Youth Sports Safety 101

By , By Barbara Brody, of Woman's Day

Millions of young athletes get broken bones, sprains and other injuries each year. Here's what you need to know to keep them safe.

1. Get a pre-participation physical exam. Taking your child for a checkup before the sports season is essential. “Basically a ‘well-child’ checkup, this is especially important for kids who play sports, because exerting the body during a game or practice may cause a previously undetected problem—like a heart condition—to crop up,” explains Stephen Daniels, MD, PhD, chairman of pediatrics at the University of Colorado School of Medicine. Make sure the doctor reviews your child’s medical history and thoroughly examines him, including measuring his blood pressure and listening to his heart. The doctor should also make sure that your child’s muscles and joints are in good shape.

2. Encourage kids to cross-train. “Overuse injuries, such as stress fractures, occur because you’re repetitively using one body part, which doesn’t give it the downtime to repair itself,” says Margot Putukian, MD, a team physician at Princeton University and a spokeswoman for the American College of Sports Medicine. If your child is very focused on one sport, make sure that her training also incorporates activities that work different muscles. For example, if your daughter runs track, urge her to add swimming to her regimen.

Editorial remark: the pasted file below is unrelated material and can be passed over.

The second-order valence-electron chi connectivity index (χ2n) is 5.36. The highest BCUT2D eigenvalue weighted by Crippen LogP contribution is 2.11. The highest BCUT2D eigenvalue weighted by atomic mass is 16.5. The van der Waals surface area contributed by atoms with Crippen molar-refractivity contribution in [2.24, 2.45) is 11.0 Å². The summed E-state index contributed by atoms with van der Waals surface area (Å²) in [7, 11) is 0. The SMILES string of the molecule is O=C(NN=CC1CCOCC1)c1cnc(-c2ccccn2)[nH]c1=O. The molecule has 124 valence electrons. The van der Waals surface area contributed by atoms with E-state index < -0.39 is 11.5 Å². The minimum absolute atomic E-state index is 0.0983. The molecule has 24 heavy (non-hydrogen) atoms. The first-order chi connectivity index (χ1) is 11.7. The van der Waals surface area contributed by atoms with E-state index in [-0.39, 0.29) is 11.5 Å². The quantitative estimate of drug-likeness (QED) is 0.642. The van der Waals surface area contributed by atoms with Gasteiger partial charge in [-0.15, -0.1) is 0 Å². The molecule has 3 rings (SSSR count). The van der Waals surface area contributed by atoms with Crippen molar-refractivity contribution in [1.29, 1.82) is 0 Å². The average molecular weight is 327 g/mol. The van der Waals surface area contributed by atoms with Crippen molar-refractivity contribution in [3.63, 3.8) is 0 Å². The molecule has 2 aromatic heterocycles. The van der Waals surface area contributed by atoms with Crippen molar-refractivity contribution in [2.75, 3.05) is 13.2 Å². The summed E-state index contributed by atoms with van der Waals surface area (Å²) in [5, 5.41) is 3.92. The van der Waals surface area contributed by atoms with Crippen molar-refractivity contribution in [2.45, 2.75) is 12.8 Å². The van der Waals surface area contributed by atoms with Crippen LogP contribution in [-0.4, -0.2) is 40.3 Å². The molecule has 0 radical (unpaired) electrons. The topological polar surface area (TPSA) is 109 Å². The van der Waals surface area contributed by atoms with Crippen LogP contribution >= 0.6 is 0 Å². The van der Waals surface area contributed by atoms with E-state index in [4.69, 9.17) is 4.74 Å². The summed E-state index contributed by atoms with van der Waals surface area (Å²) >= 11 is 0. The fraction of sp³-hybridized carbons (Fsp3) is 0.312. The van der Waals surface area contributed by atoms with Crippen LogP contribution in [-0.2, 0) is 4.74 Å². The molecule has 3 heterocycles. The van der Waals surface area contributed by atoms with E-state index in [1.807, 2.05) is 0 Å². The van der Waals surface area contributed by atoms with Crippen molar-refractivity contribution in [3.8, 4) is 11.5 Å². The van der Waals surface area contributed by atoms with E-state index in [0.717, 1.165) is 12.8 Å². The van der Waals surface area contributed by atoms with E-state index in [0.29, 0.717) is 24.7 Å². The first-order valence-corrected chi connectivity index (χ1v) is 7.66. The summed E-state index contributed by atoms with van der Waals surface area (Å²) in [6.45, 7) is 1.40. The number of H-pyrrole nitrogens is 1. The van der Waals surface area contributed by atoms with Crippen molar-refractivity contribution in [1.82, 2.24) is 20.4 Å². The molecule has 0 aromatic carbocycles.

3. Confirm that AEDs (automated external defibrillators) are available at practices and all games, says Brian Robinson, ATC, chairman of the National Athletic Trainers’ Association Secondary School Committee. These devices can be lifesaving if a student goes into cardiac arrest (the heart stops beating due to an electrical problem), because they deliver a shock that restarts the heart’s normal rhythm.

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It's great to see someone reminding us how important it is to cross-train! Another important tip is to make sure that your kids are exercising "right." That means using correct form, wearing the right safety equipment, and paying attention to signals from their bodies. Report
My children are all adults. My son did get hit by a car while out bike riding & he hadn't listened to me to go the back streets. He wasn't hurt to bad, but had his toes cut & lost his big toenail, because he was wearing flappies. I'd told him to wear good shoes. The car just hit the back part of his bike tire & threw him over on to the payment. He was lucky. Report
Educate yourself about concussions. The first one may seem minor but the next could be life changing if it occurs too soon. The NFHS offers a free online course for parents/coaches/students on concussion safety: Report
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